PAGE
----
Midshipmen Again Claim Commander in Chief's Trophy
By Sgt. 1st Class Doug Sample, USA
American Forces Press Service
WASHINGTON, April 21, 2005 The two men promised each other they'd be back, and they both kept their promise.
In January, President Bush returned for a second term in office. And April 20, during a ceremony at the White House, Navy football coach Paul Johnson returned with his midshipmen team to accept the Commander in Chief Trophy for the second straight year.
"Coach Johnson told me last year, 'Don't worry about it, Mr. President. We'll be back,'" the president said. "I like a man who keeps his word."
The Navy won this year's trophy by defeating Air Force, 24-21, and later sinking Army, 34-6. The trophy is presented each year to the military academy that posts the best head-to-head record.
The U.S. Naval Academy's Midshipmen later went on to beat the University of New Mexico 34-19 in the third annual Emerald Bowl Dec. 30 in San Francisco. Navy finished the season 10-2, tying a school record for best season, and its first 10-win season in 99 years.
"Once again the midshipmen set a standard of excellence on the field. This team is tough; it is talented; and you knew how to win," Bush said.
Later in his remarks, the president paralleled lessons learned on the football field to helping the U. S. win the war on terror.
"Midshipmen, you've developed leadership, teamwork and strong character. You know of the importance of setting high standards, and you know the importance of training hard to meet those standards," he told them. "All these qualities will serve our nation well as you become commissioned officers in the finest military the world has ever known."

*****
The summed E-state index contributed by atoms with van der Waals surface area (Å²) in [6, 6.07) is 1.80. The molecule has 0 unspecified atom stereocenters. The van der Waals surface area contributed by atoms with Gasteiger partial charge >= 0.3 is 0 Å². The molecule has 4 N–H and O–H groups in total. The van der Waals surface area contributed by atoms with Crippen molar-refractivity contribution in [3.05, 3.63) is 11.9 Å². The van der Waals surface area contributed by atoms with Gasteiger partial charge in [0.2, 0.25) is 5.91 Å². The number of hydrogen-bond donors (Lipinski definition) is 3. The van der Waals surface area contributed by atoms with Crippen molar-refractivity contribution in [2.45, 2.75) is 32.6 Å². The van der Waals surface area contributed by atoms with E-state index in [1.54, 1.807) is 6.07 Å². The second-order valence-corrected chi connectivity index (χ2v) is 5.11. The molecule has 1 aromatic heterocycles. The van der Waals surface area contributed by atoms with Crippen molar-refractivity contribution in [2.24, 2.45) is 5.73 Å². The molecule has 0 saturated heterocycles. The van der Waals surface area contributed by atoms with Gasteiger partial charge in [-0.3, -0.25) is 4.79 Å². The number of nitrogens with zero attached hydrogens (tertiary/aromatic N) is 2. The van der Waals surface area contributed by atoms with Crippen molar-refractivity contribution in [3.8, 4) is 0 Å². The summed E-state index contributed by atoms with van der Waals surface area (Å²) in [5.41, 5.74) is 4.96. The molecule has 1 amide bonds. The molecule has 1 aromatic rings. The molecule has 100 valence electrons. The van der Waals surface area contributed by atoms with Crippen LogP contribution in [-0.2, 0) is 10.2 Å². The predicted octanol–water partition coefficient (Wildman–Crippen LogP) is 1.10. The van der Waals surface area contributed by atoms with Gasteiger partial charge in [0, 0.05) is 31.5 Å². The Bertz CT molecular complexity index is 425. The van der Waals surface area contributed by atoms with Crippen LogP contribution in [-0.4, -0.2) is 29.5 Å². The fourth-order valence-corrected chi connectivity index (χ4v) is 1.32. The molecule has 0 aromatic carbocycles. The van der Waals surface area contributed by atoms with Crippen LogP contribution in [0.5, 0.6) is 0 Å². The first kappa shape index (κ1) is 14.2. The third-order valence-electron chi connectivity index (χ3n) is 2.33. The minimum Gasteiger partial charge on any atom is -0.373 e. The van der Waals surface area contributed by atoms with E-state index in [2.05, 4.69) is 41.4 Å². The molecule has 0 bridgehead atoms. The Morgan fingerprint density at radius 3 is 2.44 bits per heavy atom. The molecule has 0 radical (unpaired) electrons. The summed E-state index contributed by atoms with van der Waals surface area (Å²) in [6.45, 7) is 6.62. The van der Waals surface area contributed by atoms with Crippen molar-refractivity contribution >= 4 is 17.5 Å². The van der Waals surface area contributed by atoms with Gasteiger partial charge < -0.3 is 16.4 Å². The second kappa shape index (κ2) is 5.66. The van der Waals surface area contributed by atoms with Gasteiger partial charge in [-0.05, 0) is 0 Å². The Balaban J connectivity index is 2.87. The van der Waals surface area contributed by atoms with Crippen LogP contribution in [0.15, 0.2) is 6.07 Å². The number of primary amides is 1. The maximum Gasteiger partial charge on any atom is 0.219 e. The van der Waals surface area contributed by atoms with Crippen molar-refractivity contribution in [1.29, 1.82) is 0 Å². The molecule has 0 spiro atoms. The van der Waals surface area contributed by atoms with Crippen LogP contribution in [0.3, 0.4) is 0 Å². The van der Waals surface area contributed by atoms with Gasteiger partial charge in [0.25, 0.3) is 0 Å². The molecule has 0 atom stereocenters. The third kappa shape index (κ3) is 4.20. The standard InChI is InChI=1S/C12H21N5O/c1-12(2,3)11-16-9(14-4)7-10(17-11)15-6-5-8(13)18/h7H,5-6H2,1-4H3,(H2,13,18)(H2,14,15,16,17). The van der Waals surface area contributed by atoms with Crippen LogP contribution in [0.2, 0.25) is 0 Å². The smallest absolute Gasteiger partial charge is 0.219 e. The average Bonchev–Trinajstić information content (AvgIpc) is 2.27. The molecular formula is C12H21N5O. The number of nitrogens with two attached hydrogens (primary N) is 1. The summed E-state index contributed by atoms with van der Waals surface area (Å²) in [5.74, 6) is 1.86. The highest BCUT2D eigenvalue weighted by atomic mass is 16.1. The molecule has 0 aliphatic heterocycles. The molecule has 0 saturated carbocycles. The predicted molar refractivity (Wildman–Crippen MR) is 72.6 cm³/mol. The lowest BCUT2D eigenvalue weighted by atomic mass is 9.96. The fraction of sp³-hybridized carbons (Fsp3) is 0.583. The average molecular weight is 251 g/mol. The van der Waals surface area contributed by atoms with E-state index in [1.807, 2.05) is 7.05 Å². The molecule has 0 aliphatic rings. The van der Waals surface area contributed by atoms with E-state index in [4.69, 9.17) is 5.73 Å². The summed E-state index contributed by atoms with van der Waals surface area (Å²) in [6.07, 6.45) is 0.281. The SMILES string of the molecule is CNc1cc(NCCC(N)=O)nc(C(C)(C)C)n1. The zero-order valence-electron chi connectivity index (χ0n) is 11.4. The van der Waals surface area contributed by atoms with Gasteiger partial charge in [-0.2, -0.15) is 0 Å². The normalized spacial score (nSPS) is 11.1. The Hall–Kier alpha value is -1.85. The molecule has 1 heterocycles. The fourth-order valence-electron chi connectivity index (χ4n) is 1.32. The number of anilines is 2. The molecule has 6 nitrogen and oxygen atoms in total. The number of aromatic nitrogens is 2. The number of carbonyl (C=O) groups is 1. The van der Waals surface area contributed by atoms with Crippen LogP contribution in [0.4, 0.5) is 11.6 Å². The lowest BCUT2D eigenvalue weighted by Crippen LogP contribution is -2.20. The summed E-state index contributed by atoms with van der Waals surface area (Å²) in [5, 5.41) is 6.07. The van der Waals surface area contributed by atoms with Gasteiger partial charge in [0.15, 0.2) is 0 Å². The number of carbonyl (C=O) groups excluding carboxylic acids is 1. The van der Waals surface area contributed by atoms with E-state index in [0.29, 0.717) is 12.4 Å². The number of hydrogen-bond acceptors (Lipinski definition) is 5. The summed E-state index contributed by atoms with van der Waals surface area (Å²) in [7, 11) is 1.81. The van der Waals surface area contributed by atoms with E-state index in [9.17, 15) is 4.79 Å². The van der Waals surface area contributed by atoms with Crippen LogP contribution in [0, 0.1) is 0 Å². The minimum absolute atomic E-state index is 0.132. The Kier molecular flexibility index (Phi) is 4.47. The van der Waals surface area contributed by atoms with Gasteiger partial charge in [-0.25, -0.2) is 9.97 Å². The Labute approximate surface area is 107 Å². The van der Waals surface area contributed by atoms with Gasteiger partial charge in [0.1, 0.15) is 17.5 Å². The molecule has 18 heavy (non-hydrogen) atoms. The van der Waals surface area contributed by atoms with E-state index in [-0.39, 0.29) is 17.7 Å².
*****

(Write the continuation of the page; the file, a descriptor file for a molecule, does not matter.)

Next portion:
He also pointed out that the country is still at war and reminded the players that many of their former teammates have been killed fighting the war on terror.
Of those killed, he said, the "nation will always honor their sacrifice." He added that the "American people are safer and the world will be more peaceful because of the honor and courage and commitment of the United States Navy and Marine Corps."
The president then thanked the midshipmen for volunteering to serve their country.
"I'm proud of what you have achieved on the football field; I am confident that your service will bring even greater achievement in the years ahead," Bush said. "It's an honor to be the commander in chief of such a fine group of people."
Johnson expressed gratitude to the president for keeping his part of the deal in returning to office.
"I have to give the president some credit. We had beaten Air Force in Colorado Springs, and before the Army game he (the president) came in and talked to our guys right before the game. And we talked about the agreement that we had, that we were both going to be back," Johnson said. "He had already fulfilled his end, so it was just up to us to get back here."
Johnson said the successful season was a "team effort" of not only the players, but also "everybody involved at the Naval Academy."
"It's certainly a team effort and everybody pulling in the same direction," he said. "There were times during the year that things didn't go as well as we would like. But the thing about the young men behind me and sitting out here is they pulled together."
He said this year's team was "goal-oriented" and "high achievers," and he promised the president the country will be "well-served when these young men go out to serve in our military, in the Marines and the Navy."
"I know that they'll be very successful in whatever endeavor they take," he said.
However, the president added still another reason for the team's success.
"They had a Texan at quarterback," he said, referring to senior Aaron Polanco, from Wimberly, Texas.